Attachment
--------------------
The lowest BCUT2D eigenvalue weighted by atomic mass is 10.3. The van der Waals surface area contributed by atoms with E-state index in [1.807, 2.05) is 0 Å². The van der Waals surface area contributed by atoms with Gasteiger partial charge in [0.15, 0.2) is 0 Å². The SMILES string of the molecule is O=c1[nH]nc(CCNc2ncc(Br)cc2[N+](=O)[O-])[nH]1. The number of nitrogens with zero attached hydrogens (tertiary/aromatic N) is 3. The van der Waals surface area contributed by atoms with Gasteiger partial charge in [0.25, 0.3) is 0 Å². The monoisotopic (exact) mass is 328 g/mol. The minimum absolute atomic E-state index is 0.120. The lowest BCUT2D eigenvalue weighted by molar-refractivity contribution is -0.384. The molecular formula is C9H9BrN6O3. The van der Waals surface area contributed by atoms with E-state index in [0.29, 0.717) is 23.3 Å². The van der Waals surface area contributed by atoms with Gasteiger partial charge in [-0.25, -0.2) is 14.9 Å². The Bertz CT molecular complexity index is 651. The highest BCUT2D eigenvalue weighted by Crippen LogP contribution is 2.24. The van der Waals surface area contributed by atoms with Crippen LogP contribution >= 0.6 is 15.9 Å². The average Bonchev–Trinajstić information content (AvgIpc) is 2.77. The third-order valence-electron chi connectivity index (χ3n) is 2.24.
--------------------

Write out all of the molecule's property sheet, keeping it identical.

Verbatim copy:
The lowest BCUT2D eigenvalue weighted by atomic mass is 10.3. The van der Waals surface area contributed by atoms with E-state index in [1.807, 2.05) is 0 Å². The van der Waals surface area contributed by atoms with Gasteiger partial charge in [0.15, 0.2) is 0 Å². The SMILES string of the molecule is O=c1[nH]nc(CCNc2ncc(Br)cc2[N+](=O)[O-])[nH]1. The number of nitrogens with zero attached hydrogens (tertiary/aromatic N) is 3. The van der Waals surface area contributed by atoms with Gasteiger partial charge in [0.25, 0.3) is 0 Å². The monoisotopic (exact) mass is 328 g/mol. The minimum absolute atomic E-state index is 0.120. The lowest BCUT2D eigenvalue weighted by molar-refractivity contribution is -0.384. The molecular formula is C9H9BrN6O3. The van der Waals surface area contributed by atoms with E-state index in [0.29, 0.717) is 23.3 Å². The van der Waals surface area contributed by atoms with Gasteiger partial charge in [-0.25, -0.2) is 14.9 Å². The Bertz CT molecular complexity index is 651. The highest BCUT2D eigenvalue weighted by Crippen LogP contribution is 2.24. The van der Waals surface area contributed by atoms with Crippen LogP contribution >= 0.6 is 15.9 Å². The average Bonchev–Trinajstić information content (AvgIpc) is 2.77. The third-order valence-electron chi connectivity index (χ3n) is 2.24.